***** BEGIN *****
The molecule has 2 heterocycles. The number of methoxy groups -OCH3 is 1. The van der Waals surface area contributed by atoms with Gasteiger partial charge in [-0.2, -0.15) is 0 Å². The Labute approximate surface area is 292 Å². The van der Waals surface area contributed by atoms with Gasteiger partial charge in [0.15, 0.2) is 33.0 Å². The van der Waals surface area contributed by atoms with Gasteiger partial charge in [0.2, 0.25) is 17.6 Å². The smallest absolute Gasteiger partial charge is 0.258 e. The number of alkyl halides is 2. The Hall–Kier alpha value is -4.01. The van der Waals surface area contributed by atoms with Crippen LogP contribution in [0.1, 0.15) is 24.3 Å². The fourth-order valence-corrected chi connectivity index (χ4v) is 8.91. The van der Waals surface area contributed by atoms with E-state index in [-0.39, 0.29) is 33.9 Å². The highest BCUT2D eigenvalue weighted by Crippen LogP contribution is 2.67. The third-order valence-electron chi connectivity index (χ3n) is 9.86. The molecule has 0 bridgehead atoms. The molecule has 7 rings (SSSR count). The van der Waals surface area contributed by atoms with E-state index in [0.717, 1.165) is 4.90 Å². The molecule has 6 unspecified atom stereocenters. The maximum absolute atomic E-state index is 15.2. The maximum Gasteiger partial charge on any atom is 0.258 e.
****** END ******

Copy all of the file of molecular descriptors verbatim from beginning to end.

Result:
The molecule has 2 heterocycles. The number of methoxy groups -OCH3 is 1. The van der Waals surface area contributed by atoms with Gasteiger partial charge in [-0.2, -0.15) is 0 Å². The Labute approximate surface area is 292 Å². The van der Waals surface area contributed by atoms with Gasteiger partial charge in [0.15, 0.2) is 33.0 Å². The van der Waals surface area contributed by atoms with Gasteiger partial charge in [0.2, 0.25) is 17.6 Å². The smallest absolute Gasteiger partial charge is 0.258 e. The number of alkyl halides is 2. The Hall–Kier alpha value is -4.01. The van der Waals surface area contributed by atoms with Crippen LogP contribution in [0.1, 0.15) is 24.3 Å². The fourth-order valence-corrected chi connectivity index (χ4v) is 8.91. The van der Waals surface area contributed by atoms with E-state index in [-0.39, 0.29) is 33.9 Å². The highest BCUT2D eigenvalue weighted by Crippen LogP contribution is 2.67. The third-order valence-electron chi connectivity index (χ3n) is 9.86. The molecule has 0 bridgehead atoms. The molecule has 7 rings (SSSR count). The van der Waals surface area contributed by atoms with E-state index in [0.717, 1.165) is 4.90 Å². The molecule has 6 unspecified atom stereocenters. The maximum absolute atomic E-state index is 15.2. The maximum Gasteiger partial charge on any atom is 0.258 e.